Valentine’s Day brings mixed emotions for some people. Whether you are single, starting over, or in a relationship there’s something you can do this Valentine’s to set yourself up for a year full of love, not just on one holiday. A lot of us assume or expect our loved ones, family, and friends will make us feel loved, cared for, and appreciated. Much of our perceived happiness is actually controlled by how in-tune we are with filling our love needs by ourselves.
Starting today you can learn why some days you may feel out of sorts, unloved, and unappreciated. Then you can make the conscious decision to put into place new ways to think, feel, or act whenever you want more love in your life.
Dr. John Gray, who coined the analogy: men are from Mars, women are from Venus, breaks ages and stages (developmental time periods) into what he calls “The Ten Time Periods.” He uses the term “love vitamins” as a catchy, fun way to reference the essential love needs every person requires to move from one level of emotional development to the next.
Issue: Vitamin Deficiency
Like good nutrition to keep our bodies healthy, we need certain love vitamins to emotionally grow and stay true to our authentic selves. If we don’t eat enough of a certain vitamin corresponding to the love need of a time period, later on in life we may need to eat earlier love vitamins to satisfy the love needs that are almost empty.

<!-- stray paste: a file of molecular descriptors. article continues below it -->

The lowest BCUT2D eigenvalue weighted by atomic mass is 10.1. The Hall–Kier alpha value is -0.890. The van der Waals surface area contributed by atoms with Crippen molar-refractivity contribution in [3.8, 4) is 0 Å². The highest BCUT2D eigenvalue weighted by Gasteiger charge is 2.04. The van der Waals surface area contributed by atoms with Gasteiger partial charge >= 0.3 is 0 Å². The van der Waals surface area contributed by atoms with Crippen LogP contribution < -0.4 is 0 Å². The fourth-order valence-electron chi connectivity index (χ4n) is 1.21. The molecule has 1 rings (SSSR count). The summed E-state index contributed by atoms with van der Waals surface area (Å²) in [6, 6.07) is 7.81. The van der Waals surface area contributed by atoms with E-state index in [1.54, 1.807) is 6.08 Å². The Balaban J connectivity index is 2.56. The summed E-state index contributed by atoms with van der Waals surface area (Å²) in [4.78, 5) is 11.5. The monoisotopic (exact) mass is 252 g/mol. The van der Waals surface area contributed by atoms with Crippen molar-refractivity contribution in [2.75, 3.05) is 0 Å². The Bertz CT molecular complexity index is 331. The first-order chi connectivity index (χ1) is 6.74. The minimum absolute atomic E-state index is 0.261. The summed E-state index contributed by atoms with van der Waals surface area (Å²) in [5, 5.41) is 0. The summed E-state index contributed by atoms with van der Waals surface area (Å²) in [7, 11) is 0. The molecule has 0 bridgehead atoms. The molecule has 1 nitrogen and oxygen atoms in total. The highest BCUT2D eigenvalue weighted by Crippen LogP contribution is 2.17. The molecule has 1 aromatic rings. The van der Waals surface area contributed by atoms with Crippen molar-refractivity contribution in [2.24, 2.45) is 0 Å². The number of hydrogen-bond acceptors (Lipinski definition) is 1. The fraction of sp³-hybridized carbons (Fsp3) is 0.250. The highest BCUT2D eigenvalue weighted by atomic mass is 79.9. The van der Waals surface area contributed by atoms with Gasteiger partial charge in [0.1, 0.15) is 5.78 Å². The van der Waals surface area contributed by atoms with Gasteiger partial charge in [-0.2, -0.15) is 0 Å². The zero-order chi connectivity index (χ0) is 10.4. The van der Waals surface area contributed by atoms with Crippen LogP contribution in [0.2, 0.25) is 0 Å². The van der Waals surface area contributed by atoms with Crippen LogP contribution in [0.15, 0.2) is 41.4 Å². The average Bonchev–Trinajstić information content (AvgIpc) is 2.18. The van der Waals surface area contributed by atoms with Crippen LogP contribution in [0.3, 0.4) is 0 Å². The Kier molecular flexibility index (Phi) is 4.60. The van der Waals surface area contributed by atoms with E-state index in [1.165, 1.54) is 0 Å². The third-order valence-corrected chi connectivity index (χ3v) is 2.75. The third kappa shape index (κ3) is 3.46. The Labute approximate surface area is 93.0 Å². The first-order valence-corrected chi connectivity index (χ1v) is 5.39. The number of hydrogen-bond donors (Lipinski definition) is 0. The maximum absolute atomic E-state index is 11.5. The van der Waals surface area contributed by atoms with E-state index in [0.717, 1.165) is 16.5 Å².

Nobody grows through all ten time periods to maturity with all love needs fulfilled. As we grow into maturity, most of our dissatisfaction is not about the needs of the current time period. It’s due to not getting enough of a vitamin from a previous time period.
The growing pains of love for some people increase dramatically as they search for a partner to live with for the rest of their life. In our search we place emphasis on other people filling our love tank up; when really we should be focusing first on our own love nutrition. There is something to the wisdom that you have to be right with yourself, satisfied and in love with who you are before you become involved in a long-term committed relationship.
The chart below depicts the ten time periods and corresponding love need. While the time period is our chronological age, it is important to remember that our emotional growth doesn’t always correspond with our actual age.
Time Period Love Vitamin Love Need